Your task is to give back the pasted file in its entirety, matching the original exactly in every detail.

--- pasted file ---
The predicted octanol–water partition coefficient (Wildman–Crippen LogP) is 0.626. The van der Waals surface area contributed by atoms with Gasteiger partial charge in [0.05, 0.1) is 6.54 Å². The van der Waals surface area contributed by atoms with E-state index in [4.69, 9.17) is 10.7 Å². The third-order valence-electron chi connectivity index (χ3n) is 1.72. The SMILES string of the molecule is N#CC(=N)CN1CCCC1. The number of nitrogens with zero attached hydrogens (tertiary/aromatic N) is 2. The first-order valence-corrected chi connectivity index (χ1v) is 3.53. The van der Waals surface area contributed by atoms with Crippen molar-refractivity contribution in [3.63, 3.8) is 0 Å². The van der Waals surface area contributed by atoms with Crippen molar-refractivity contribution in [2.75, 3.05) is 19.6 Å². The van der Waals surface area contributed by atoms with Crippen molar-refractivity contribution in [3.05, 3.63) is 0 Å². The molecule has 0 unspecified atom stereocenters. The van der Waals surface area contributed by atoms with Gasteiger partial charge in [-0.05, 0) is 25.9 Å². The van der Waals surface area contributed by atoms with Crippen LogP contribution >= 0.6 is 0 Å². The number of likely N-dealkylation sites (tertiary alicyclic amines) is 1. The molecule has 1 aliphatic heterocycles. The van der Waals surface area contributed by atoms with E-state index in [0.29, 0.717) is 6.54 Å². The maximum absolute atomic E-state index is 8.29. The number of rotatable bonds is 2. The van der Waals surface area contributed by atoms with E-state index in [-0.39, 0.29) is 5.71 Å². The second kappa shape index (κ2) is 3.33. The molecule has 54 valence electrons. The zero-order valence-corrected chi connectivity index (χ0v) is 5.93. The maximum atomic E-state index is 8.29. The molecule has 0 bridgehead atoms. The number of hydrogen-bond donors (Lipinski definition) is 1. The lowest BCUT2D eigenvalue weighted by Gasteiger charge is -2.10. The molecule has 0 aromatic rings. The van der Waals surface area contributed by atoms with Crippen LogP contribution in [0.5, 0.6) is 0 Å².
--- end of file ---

The predicted octanol–water partition coefficient (Wildman–Crippen LogP) is 0.626. The van der Waals surface area contributed by atoms with Gasteiger partial charge in [0.05, 0.1) is 6.54 Å². The van der Waals surface area contributed by atoms with E-state index in [4.69, 9.17) is 10.7 Å². The third-order valence-electron chi connectivity index (χ3n) is 1.72. The SMILES string of the molecule is N#CC(=N)CN1CCCC1. The number of nitrogens with zero attached hydrogens (tertiary/aromatic N) is 2. The first-order valence-corrected chi connectivity index (χ1v) is 3.53. The van der Waals surface area contributed by atoms with Crippen molar-refractivity contribution in [3.63, 3.8) is 0 Å². The van der Waals surface area contributed by atoms with Crippen molar-refractivity contribution in [2.75, 3.05) is 19.6 Å². The van der Waals surface area contributed by atoms with Crippen molar-refractivity contribution in [3.05, 3.63) is 0 Å². The molecule has 0 unspecified atom stereocenters. The van der Waals surface area contributed by atoms with Gasteiger partial charge in [-0.05, 0) is 25.9 Å². The van der Waals surface area contributed by atoms with Crippen LogP contribution >= 0.6 is 0 Å². The number of likely N-dealkylation sites (tertiary alicyclic amines) is 1. The molecule has 1 aliphatic heterocycles. The van der Waals surface area contributed by atoms with E-state index in [0.29, 0.717) is 6.54 Å². The maximum absolute atomic E-state index is 8.29. The number of rotatable bonds is 2. The van der Waals surface area contributed by atoms with E-state index in [-0.39, 0.29) is 5.71 Å². The second kappa shape index (κ2) is 3.33. The molecule has 54 valence electrons. The zero-order valence-corrected chi connectivity index (χ0v) is 5.93. The maximum atomic E-state index is 8.29. The molecule has 0 bridgehead atoms. The number of hydrogen-bond donors (Lipinski definition) is 1. The lowest BCUT2D eigenvalue weighted by Gasteiger charge is -2.10. The molecule has 0 aromatic rings. The van der Waals surface area contributed by atoms with Crippen LogP contribution in [0.5, 0.6) is 0 Å².